A while back we bought some nice new IBM Xeon based servers as IMAP servers. Because email is an IO intensive application, we bought each of these machines with 12G of RAM so we could do as much caching as possible. Our previous machines with 8G of RAM showed that quite a lot of that RAM was eaten up as “active/application” RAM, leaving only about 1G to 2G of memory for caching, so we thought that by getting 12G we’d be leaving a lot more RAM available for caching.
So it was quite surprising when after a few days of running, we saw memory stats like this:
total used free buffers cached
Mem: 12466848 12419764 47084 463564 1550232
-/+ buffers/cache: 10405968 2060880
Swap: 2048276 69828 1978448
All 12G of memory was being used, but only 1.5G was for caching, the other 10G+ was “active/application” memory again. How is it that a 12G server doing less work, with less running processes than a server with 8G was using more memory?
Well after some debugging work with Andrew Morton and Chris Mason, we found that the memory was being used due to a bug in ReiserFS where if you use data=journal with particular workloads, it was leaking “zero-refcount pages on the LRU”. As Chris noted, “The fastmail guys find all the fun bugs” (see here for some an example of a previous bug only our workload seemed to be hitting regularly)
So after Chris produced a patch, we tried it out. The good news was that it appeared to fix the leaking problem, “active/application” memory no longer increased to take up 10G+. The bad news was that neither did the cache memory seem to increase beyond 1.5G or so either, leaving us with about 10G+ of free memory not being used by anything!
Some more investigation suggested that the problem was that the machine was running out of “low memory”, which is the only memory that can be used for the inode caching, and when the inodes were being reclaimed, the page cache for the inodes was also being reclaimed. In general, most systems don’t need to cache lots and lots of inodes, but because of the way cyrus (our IMAP server) works, it stores each email on disk as a separate file. A quick calculation suggests that this one server alone had >50 million files on it. Because of the continuous access to lots of separate small files, it was causing the low memory to fill up with inodes items, causing older ones to quickly fall out and reclaim the associated cache memory.
Andrew suggested we try running a full 64-bit kernel, because that removes the low memory limitations that the 32-bit kernel introduces. Now these new servers support the x86-64 64-bit computing extensions, but because the rest of our existing IMAP servers don’t, we are running 32-bit kernels with PAE enabled to address memory > 4G. Previously this has never appeared to be a problem, it just worked.
We decided to try a 64-bit kernel on the new machines, and once we did that, everything came together nicely. So with the ReiserFS patch stopping the memory leak, and the 64-bit kernel removing the inode caching limitation, we can now use the full 12G in these machines for caching inodes and disk. The result has been a nice decrease in system load average as considerably more indexes and emails are now kept hot in the memory cache on these machines.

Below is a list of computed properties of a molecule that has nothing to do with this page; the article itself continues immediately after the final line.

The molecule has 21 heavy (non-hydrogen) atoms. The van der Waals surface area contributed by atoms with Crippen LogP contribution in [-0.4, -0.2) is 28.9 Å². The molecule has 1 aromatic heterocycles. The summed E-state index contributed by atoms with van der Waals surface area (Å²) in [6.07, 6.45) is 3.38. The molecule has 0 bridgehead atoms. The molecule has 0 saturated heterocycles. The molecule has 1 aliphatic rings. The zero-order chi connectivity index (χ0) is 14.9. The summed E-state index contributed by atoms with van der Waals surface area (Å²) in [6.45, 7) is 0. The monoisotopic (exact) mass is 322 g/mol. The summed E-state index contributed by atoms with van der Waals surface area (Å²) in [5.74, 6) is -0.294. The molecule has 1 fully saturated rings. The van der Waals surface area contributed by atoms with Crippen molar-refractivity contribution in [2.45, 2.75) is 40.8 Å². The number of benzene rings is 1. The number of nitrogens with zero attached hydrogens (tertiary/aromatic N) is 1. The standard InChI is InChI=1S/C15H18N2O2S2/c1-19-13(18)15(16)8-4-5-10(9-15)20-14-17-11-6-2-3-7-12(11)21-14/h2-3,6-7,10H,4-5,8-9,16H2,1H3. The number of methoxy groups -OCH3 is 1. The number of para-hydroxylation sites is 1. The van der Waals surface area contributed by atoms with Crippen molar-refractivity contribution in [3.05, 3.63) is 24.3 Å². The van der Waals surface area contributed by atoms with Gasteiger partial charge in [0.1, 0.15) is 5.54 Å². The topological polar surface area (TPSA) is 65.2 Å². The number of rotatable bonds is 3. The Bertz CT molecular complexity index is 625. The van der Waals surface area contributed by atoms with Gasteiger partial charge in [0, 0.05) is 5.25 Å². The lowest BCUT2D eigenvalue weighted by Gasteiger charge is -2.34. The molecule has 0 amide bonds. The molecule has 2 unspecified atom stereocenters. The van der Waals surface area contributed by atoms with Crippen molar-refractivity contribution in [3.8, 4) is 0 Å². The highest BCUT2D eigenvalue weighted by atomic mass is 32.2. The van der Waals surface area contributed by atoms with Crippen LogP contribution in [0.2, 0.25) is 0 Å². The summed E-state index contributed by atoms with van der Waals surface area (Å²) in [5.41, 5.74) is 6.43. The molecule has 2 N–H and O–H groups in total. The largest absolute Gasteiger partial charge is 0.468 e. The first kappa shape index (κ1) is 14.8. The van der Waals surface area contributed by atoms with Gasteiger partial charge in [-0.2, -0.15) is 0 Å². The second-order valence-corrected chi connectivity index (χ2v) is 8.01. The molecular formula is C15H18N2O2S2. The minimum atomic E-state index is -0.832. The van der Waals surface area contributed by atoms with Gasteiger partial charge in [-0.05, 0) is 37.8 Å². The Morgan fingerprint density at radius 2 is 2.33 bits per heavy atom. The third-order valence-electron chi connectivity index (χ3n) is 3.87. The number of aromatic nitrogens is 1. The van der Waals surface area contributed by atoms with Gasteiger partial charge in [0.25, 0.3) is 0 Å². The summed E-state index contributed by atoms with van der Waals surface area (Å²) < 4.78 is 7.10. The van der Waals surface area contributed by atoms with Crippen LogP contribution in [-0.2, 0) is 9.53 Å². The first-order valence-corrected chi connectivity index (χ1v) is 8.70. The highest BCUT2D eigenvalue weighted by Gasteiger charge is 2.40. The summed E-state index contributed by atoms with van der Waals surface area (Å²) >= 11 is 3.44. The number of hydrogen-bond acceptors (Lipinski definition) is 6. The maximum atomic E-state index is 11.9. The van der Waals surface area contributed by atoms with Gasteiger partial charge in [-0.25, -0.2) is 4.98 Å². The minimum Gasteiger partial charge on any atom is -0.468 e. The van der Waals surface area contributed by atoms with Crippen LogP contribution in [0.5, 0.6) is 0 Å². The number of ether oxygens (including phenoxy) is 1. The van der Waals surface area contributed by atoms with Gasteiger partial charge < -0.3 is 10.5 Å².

total used free buffers cached
Mem: 12295924 12229816 66108 1503084 7841212
-/+ buffers/cache: 2885520 9410404
Swap: 2048276 121500 1926776
Some graphs really help illustrate this as well.
You can see on the left the 32-bit kernel before the patch, where all memory is listed as “apps”. Then in the middle you can see the ReiserFS patch, where most memory is left as “unused”. The spike in the middle was caused by some tests on a single 10G file which did cause the cache memory to be used. The right hand side shows with the ReiserFS patch and a 64 bit kernel, which shows most memory now being used for the cache.
Here you can see how before the 64-bit kernel, it wasn’t possible to have more than 100,000-200,000 inodes in the inode cache at a time. After the 64-bit kernel, the inode cache can easily grow up to almost 2 million items with no problems.
Kernel performance optimisation can often seem a bit of a dark art. There’s lots of potential bottle neck areas (network, IO, memory, CPU, scheduler, all sort of different caches, etc) and a number of knobs to change, including some not really even documented (eg lowmem_reserve_ratio), and things can change from one kernel version to the next. On top of that, when you run into bugs that people either other people haven’t run into, or don’t actually realise they’re running into, it can be interesting/frustrating process to investigate and dig to find out what’s actually going on.
In this case, it was nice to find a solution and be able to make the most of the new servers we bought.
Update (25-Sep-07): Someone suggested we try altering the value of vfs_cache_pressure in /proc/sys/vm/. According to the kernel documentation, vfs_cache_pressure:
Controls the tendency of the kernel to reclaim the memory which is used for caching of directory and inode objects.
At the default value of vfs_cache_pressure = 100 the kernel will attempt to reclaim dentries and inodes at a “fair” rate with respect to pagecache and swapcache reclaim. Decreasing vfs_cache_pressure causes the kernel to prefer to retain dentry and inode caches. Increasing vfs_cache_pressure beyond 100 causes the kernel to prefer to reclaim dentries and inodes.
I tried lowering this, and it does help (cache goes from 1.5G up to 2.5G, and maximum inodes in use goes from < 100,000 up to about 250,000), but it’s still not nearly as much compared to what the 64-bit kernel is able to achieve by eliminating low zone memory altogether.